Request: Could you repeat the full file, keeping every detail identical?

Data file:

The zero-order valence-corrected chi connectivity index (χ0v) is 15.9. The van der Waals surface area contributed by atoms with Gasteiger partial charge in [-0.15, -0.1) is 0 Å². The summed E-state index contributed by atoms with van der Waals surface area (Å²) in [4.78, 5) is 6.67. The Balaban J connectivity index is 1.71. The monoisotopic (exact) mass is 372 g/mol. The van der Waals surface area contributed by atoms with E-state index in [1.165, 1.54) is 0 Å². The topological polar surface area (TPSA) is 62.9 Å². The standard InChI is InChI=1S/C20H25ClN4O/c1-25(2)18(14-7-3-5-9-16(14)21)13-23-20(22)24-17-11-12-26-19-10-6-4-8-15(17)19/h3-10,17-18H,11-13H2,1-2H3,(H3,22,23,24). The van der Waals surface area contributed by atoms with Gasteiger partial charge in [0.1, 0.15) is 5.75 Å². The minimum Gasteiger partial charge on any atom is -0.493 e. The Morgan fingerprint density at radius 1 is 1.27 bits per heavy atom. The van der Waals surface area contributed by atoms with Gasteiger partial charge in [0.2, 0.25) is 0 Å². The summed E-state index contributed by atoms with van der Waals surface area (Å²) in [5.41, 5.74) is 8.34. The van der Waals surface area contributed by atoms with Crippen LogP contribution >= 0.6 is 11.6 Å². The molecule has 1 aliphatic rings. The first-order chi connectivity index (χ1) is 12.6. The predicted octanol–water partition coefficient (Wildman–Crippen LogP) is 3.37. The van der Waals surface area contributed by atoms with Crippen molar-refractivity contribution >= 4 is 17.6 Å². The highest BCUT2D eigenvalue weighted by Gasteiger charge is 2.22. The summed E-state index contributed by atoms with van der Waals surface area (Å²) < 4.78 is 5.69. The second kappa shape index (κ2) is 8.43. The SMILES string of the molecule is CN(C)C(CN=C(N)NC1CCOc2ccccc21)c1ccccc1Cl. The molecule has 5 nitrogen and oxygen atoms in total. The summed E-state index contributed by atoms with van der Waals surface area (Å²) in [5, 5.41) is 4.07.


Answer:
The zero-order valence-corrected chi connectivity index (χ0v) is 15.9. The van der Waals surface area contributed by atoms with Gasteiger partial charge in [-0.15, -0.1) is 0 Å². The summed E-state index contributed by atoms with van der Waals surface area (Å²) in [4.78, 5) is 6.67. The Balaban J connectivity index is 1.71. The monoisotopic (exact) mass is 372 g/mol. The van der Waals surface area contributed by atoms with E-state index in [1.165, 1.54) is 0 Å². The topological polar surface area (TPSA) is 62.9 Å². The standard InChI is InChI=1S/C20H25ClN4O/c1-25(2)18(14-7-3-5-9-16(14)21)13-23-20(22)24-17-11-12-26-19-10-6-4-8-15(17)19/h3-10,17-18H,11-13H2,1-2H3,(H3,22,23,24). The van der Waals surface area contributed by atoms with Gasteiger partial charge in [0.1, 0.15) is 5.75 Å². The minimum Gasteiger partial charge on any atom is -0.493 e. The Morgan fingerprint density at radius 1 is 1.27 bits per heavy atom. The van der Waals surface area contributed by atoms with Gasteiger partial charge in [0.2, 0.25) is 0 Å². The summed E-state index contributed by atoms with van der Waals surface area (Å²) in [5.41, 5.74) is 8.34. The van der Waals surface area contributed by atoms with Crippen LogP contribution >= 0.6 is 11.6 Å². The molecule has 1 aliphatic rings. The first-order chi connectivity index (χ1) is 12.6. The predicted octanol–water partition coefficient (Wildman–Crippen LogP) is 3.37. The van der Waals surface area contributed by atoms with Crippen molar-refractivity contribution >= 4 is 17.6 Å². The highest BCUT2D eigenvalue weighted by Gasteiger charge is 2.22. The summed E-state index contributed by atoms with van der Waals surface area (Å²) < 4.78 is 5.69. The second kappa shape index (κ2) is 8.43. The SMILES string of the molecule is CN(C)C(CN=C(N)NC1CCOc2ccccc21)c1ccccc1Cl. The molecule has 5 nitrogen and oxygen atoms in total. The summed E-state index contributed by atoms with van der Waals surface area (Å²) in [5, 5.41) is 4.07.